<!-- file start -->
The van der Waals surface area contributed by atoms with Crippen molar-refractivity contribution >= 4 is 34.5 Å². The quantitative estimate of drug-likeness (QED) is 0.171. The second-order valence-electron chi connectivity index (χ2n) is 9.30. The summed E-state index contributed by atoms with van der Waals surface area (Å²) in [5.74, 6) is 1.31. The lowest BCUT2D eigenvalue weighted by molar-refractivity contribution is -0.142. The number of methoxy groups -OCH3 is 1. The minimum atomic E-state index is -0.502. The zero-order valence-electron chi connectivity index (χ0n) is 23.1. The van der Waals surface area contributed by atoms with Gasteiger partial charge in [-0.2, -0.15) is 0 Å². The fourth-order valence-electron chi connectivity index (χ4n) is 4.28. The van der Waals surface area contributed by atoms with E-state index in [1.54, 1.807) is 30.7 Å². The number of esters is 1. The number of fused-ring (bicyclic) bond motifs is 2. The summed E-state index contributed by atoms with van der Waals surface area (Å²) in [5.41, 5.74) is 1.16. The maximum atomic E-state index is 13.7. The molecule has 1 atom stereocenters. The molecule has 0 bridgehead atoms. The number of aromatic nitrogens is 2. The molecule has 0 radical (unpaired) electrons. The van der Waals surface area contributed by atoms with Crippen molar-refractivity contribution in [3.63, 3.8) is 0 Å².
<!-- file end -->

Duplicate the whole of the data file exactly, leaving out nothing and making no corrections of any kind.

The van der Waals surface area contributed by atoms with Crippen molar-refractivity contribution >= 4 is 34.5 Å². The quantitative estimate of drug-likeness (QED) is 0.171. The second-order valence-electron chi connectivity index (χ2n) is 9.30. The summed E-state index contributed by atoms with van der Waals surface area (Å²) in [5.74, 6) is 1.31. The lowest BCUT2D eigenvalue weighted by molar-refractivity contribution is -0.142. The number of methoxy groups -OCH3 is 1. The minimum atomic E-state index is -0.502. The zero-order valence-electron chi connectivity index (χ0n) is 23.1. The van der Waals surface area contributed by atoms with Gasteiger partial charge in [-0.2, -0.15) is 0 Å². The fourth-order valence-electron chi connectivity index (χ4n) is 4.28. The van der Waals surface area contributed by atoms with E-state index in [1.54, 1.807) is 30.7 Å². The number of esters is 1. The number of fused-ring (bicyclic) bond motifs is 2. The summed E-state index contributed by atoms with van der Waals surface area (Å²) in [5.41, 5.74) is 1.16. The maximum atomic E-state index is 13.7. The molecule has 1 atom stereocenters. The molecule has 0 bridgehead atoms. The number of aromatic nitrogens is 2. The molecule has 0 radical (unpaired) electrons. The van der Waals surface area contributed by atoms with Crippen molar-refractivity contribution in [3.63, 3.8) is 0 Å².